Why is my interest higher after paying down my principal?

I have been making large additional principal payments on my car loans every month. My loan balance has dropped by $3,000 in the last three months, but my interest charge is even higher than it used to be. Why is my interest rate so high even after I’ve paid down the principal?

When it comes to car loans, paying off the principal is a great way to reduce your interest and save on overall loan-related expenses. That said, certain agreements include language that makes it difficult to reduce your interest rate.
When it comes to figuring something out on your loan, it’s always best to contact your lender and learn the specifics of your situation. That said, here are the two most common reasons your interest rate won’t decrease after paying down the principal:
  • Your contract includes prepayment penalties: Prepayment penalties are fees that lenders use to dissuade borrowers from paying off their loans early. They essentially make up for the money lenders will likely lose if the borrower pays off their loan before paying all their interest. It’s possible that your recent payments triggered those penalties and that your interest includes those fees.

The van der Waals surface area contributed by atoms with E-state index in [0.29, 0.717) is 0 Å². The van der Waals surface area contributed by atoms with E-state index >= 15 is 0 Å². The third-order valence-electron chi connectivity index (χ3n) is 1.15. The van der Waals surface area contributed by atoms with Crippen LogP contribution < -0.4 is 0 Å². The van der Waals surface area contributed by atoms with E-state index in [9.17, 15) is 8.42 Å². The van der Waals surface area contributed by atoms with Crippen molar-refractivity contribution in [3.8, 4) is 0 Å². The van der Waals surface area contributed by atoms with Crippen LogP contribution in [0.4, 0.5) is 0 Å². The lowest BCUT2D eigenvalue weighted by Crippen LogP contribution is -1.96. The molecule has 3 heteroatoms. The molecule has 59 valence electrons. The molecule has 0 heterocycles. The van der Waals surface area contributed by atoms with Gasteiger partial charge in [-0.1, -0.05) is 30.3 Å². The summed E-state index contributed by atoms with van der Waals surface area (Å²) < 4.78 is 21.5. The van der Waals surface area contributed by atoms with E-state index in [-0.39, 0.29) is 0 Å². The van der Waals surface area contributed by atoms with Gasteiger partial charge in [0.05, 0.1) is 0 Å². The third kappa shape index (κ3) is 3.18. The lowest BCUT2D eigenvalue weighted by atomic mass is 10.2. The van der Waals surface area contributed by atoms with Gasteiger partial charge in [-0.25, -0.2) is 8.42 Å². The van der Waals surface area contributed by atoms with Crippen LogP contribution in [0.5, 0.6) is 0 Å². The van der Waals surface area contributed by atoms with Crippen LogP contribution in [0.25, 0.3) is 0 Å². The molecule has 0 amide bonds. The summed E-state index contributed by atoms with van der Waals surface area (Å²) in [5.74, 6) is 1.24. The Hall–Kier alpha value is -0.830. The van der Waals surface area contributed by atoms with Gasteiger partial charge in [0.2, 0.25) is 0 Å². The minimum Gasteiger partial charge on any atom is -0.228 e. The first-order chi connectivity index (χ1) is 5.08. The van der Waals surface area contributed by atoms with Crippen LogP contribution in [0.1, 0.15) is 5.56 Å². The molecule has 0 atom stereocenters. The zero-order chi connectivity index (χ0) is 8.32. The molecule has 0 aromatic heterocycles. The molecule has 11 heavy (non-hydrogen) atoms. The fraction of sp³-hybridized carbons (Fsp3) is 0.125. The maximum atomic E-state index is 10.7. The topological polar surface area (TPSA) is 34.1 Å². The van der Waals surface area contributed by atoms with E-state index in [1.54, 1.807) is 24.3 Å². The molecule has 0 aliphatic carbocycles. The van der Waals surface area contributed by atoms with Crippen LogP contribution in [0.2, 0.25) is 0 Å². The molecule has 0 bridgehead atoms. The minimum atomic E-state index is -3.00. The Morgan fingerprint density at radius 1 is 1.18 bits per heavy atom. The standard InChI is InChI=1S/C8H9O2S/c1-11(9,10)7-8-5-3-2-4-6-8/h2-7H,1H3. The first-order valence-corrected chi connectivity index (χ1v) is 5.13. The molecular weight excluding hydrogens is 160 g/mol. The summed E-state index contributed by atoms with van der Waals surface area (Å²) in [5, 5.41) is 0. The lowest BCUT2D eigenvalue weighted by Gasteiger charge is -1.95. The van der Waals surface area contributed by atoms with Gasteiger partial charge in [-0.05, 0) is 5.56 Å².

• You signed for a Variable Rate Loan: Though rare for lenders or dealers to sign, a variable rate loan means your interest rate is liable to change as standard interest rates across the US change. If the interest rate has gone up in the past few months, it could explain your increased interest.
Hopefully, the above reasons can help explain why your interest rate isn’t reducing after paying off so much of the principal. But if you still don’t understand what’s going on, call your lender and ask. At the end of the day, your lender is the best-qualified person to answer your question.
If your loan’s rates and terms are unreasonable, try refinancing with Jerry. On average, car owners pay $85 less every month by refinancing their auto loan. And Jerry makes refinancing easy by finding you the best lenders at the best rates—so you can avoid the hassle of searching for lenders yourself.
Joshua Levy
Answered on Dec 22, 2021

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